There are two main things to know about fielding in cricket:

1. Other than the wicket keeper, who's essentially the catcher, no one can wear a glove.

2. The ball is a rock. A baseball might be hard, but there's some give to it. There's no give to a cricket ball. It's like trying to catch a billiard ball at 90 mph.

A lot of the cricket players I've met have some interesting looking fingers.

In baseball, defensive shifts have become more popular as an increasing number of teams are using various analytics to figure out where individual batters tend to hit the ball.

A right-handed hitter can only pull the ball? Then load up the left side of the infield and shift the outfield over. If you watch a lot of baseball, you know how incredibly effective and accurate a lot of these shifts end up being. (Although, for the life of me, I don't know why guys don't just become better at bunting. Bunting to the empty side of the infield seems like a good way of getting on base and forcing the opposing to team to abandon the shift.)

That said, in baseball, if you take away the pitcher and catcher, you have seven players to cover a 90-degree wedge of field. In cricket, once you take away the bowler and wicket keeper, you're left with nine players that have to cover 360-degrees of ground. Shifts are the rule rather than the exception.

There are 20-plus different official positions in cricket, but -- obviously -- they all can't be covered at the same time. Which positions get covered at any given time depends on the type of bowler, the tendencies of the batsman, and the format of cricket being played.

Fielding Positions

Most of the positions are similar to those that would be covered in baseball -- just with more colorful names.

Cover, Mid Off, Mid On, and Mid Wicket would be roughly analogous to the first baseman, second baseman, shortstop, and third baseman against a right-handed hitter. ("On" or "Leg" in a position name usually means it's on the side of the field the batsman would pull the ball. "Off" in a position name would be where an opposite field hit would go.) Long On and Long Off, therefore, would be deep left field and deep right field.

And there is an infield and an outfield. (In the 20-overs and 50-overs game, there are certain times when there's a limit to how many outfielders there can be.)

Because of the game's evolution from the Test form of cricket where the batting is more defensive, fielding alignments favor putting more players on the opposite field side of the batter. And, remember, there's no foul territory, so fielders also have to be placed in back of the striker, as well.

While most of the positions make sense even if you've never seen cricket before, others are a little less intuitive or have some interesting backstories...

Slips -- These positions are the located in back of the batsman, very close to the wicket keeper, and on the opposite field side from the batsman. Depending on the situation, there may be one slip, two slip, or more in that area. You'll see these more in Test cricket, because a lot of balls get dumped off to the side and, if struck incorrectly, will bloop back to the slips position on the fly for an easy wicket. You also see slips a lot when slower speed spin bowlers are bowling -- regardless of the format. Generally, in T20 cricket, batsman don't have the luxury of being so picky about balls they hit, so more shots are played to deeper parts of the field. As a result, you see fewer slips in T20 cricket.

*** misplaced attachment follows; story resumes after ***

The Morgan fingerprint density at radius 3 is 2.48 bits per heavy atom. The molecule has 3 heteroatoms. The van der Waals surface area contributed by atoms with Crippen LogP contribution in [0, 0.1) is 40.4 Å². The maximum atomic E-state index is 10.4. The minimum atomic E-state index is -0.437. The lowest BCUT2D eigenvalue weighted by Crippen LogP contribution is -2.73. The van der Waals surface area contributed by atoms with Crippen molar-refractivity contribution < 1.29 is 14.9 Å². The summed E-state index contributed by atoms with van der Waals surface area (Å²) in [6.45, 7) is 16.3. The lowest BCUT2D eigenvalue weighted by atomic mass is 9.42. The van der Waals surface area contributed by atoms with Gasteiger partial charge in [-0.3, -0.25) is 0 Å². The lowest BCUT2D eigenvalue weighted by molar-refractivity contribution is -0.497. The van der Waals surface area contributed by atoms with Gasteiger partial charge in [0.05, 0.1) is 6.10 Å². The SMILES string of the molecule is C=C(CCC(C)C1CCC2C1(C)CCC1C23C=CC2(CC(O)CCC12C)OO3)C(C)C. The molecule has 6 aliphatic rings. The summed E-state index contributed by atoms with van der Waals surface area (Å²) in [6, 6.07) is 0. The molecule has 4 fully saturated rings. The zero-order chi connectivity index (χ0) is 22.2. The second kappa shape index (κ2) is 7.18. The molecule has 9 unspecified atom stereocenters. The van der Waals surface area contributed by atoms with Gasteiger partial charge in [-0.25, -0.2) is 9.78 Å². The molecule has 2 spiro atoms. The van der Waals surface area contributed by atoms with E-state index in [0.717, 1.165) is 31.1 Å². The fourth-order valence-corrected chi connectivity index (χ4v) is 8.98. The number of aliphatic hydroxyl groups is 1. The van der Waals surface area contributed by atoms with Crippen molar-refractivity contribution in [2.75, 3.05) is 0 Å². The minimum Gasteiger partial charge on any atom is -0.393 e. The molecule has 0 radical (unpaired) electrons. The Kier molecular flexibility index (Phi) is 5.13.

Cow Corner -- This position would be deep left-center filed against a right-handed batter in baseball. Unlike baseball, though, where this would be where a majority of balls would be hit, in cricket, the risk of hitting a high drive to this area would be considered too risky and too likely to be caught. Theoretically, the name "cow corner" was coined because this part of the field was so unlikely to see action that cows could safely graze there without the risk of being drilled by a ball. The T20 format has also affected this position as more and more batsman attempt to hit balls over the boundary and willingly accept the risk-reward ratio of hitting in that direction.

Silly Point -- This would appear to be a suicidal place to stand on the field, which I guess is where the name comes from. In baseball, this would be like standing just in front of and just off to the side of the batter. In Star Trek, this would be where Kirk would make the crew member you've never seen before stand when they beam down to a new planet. Again, this is a position more seen in Test cricket than in the more offense-driven other formats.

star trek

The most important thing to remember, though, about the position names in cricket is that you don't really need to know or memorize them to be able to watch the sport. Heck, you've probably been watching football for years and don't really know the difference between a strong safety and a free safety.

To see some really cool fielding, check out the blogs on Boundary Catches and Fun from Bangladesh.